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Charlie Musselwhite on the Blues, Creative Longevity, and a New Film Role

Charlie Musselwhite on the Blues, Creative Longevity, and a New Film Role


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I talked with Grammy winner and Blues Hall of Fame inductee Charlie Musselwhite from his home, in Clarksdale, Mississippi. We talked about his latest release, which was his first solo album in seven years, touring in Colorado, how COVID lockdowns affected him and his ability to enjoy whatever creative gifts come his way. 

Outside of his music on blues harmonica and guitar, Musselwhite has developed deep collaborations and friendships with industry legends. Two highlights include a classic and productive partnership with Rock and Roll Hall of Fame guitarist Elvin Bishop, and a life-long friendship with John Lee Hooker who was the best man at his wedding to wife Henrietta. He’s shared the stage with many more and his career is rich enough that he’s credited as the inspiration for Dan Akroyd’s character Elwood Blues in the legendary Saturday Night Live recurring sketch — and later 1980 comedy film — Blues Brothers

photos courtesy of Charlie Musselwhite – Mississippi Son

Throughout the interview, Musselwhite was incredibly gracious and at the end talked about his on-screen acting role in Martin Scorcese’s first western, Killers of the Flower Moon. It’s a film that’s packed with Hollywood royalty and Scorcese veterans, but more personally, has a connection to a gun in his office and Musselwhite’s great grandfather and namesake. 

YS: Congrats on your new release and your tour. You’re coming to Colorado later this month, but you’ve played in the state before. We’re glad to have you back.

CM: I’ve been playing Colorado for decades … a  lot of the ski resort towns and places like Boulder and Denver. I’ve been to Greeley Blues Jam, too. I don’t think I’ve ever been to Winter Park, but I’m looking forward to it.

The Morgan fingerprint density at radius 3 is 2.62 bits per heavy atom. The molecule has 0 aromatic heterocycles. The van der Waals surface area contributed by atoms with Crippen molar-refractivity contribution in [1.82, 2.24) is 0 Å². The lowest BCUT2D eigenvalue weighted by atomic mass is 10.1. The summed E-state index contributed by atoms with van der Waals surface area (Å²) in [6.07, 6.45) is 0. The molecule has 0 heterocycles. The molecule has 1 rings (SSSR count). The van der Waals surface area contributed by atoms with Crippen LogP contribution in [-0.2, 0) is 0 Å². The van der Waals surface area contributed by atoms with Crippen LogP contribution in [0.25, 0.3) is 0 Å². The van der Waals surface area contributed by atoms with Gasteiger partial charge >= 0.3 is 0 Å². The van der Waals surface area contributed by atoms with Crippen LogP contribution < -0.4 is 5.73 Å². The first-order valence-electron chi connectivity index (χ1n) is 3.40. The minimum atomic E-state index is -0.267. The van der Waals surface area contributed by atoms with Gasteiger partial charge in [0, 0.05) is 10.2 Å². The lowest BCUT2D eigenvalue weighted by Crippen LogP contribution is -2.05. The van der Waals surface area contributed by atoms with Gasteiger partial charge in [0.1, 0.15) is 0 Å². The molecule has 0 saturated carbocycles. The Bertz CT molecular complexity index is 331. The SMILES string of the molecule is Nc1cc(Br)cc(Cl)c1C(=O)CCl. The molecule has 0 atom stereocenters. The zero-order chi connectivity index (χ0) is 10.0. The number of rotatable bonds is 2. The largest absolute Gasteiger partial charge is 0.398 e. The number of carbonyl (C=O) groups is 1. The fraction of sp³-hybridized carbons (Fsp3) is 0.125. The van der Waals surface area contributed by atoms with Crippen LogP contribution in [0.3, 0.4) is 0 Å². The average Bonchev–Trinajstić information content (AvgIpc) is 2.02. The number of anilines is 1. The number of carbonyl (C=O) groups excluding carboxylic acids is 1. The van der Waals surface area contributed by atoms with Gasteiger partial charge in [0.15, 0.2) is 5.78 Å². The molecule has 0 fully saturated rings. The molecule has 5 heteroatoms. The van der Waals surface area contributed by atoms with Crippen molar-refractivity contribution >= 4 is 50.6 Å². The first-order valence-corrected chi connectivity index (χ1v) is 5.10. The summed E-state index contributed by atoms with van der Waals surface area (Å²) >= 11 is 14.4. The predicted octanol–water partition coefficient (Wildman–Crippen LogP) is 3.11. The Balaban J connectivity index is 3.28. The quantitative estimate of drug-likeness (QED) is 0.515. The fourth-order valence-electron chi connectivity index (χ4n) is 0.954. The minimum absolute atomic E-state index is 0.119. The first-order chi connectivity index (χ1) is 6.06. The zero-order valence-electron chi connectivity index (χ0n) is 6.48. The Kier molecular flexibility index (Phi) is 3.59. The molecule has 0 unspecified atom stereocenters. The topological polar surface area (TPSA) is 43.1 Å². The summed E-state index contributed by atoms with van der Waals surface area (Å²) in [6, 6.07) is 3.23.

YS: It’s a beautiful place. And you’ll be playing from your latest release, Mississippi Son?

CM: Absolutely.

YS: When I listened to it the other day, one track stood out to me. Probably because I’m a Guy Clarke fan. It was his song you re-did, “The Dark.” When you played it, I felt like you stripped away the music so listeners could focus on his images and your voice. Can you tell me about your process for choosing and recording it?

CM: I don’t remember where I first heard it, but I really liked the song and the thought behind the words and I thought that’d be a good tune for me to do if I could kind of blues it up. 

YS: You’ve played with Guy Clarke?

CM: Sure. We’ve done some shows together before in the past. I think the last time I saw him was in West Virginia on a radio show.

YS: How did you pick the other songs for Mississippi Son

CM: It was just kind of a spontaneous thing and it was when the pandemic was going on. I had some time on my hands and my friend of mine, just three blocks from my home, has a studio. We’re just fooling around and I was playing guitar and he said he wanted to tape some of these tunes, you know, just to have on hand. That’s how much planning went into it. 

We started recording some tours and at some point somebody said, you know, this could turn out to be an album. So, we brought in a drummer and a bass player for a few tunes. It just turned out so easy. It’s like falling off the log.

YS: With this release, your productivity continues. Can you tell me more about that? 

CM: Well, I like what I do and even if I never had a career in music, I’d still be playing. I’ve been real lucky to have a career in music, but it wasn’t what I set out to do. The music took me where it wanted.

YS: And it’s still taking you.

CM: Yeah, I enjoy it. And I don’t ever think about it from the point of view of what’s commercial. I just play what I like. And I hope somebody else will too.

YS: Do you feel like your productivity could even be increasing? Or how has your art changed in the last couple of years or last decade or so compared with your earlier self?

CM: Well, a few days ago, somebody called and asked me what I was doing. I said, I was just practicing. I think I’m starting to make some progress. It seems like the more I learn, the more there is to learn. It’s just fascinating. I’m always looking for new twists and turns to the music and to be able to play it and get it across to the people.

And I’m still doing duo shows with Elvin Bishop. We had a lot of fun. We just sit down side-by-side and I’ll play and they’ll play and we’ll tell stories or about things that happen to us and often amusing stories. So the audience really enjoys it. And we do two months. I already have another album in the can, as they say. So there’s all kinds of stuff to do.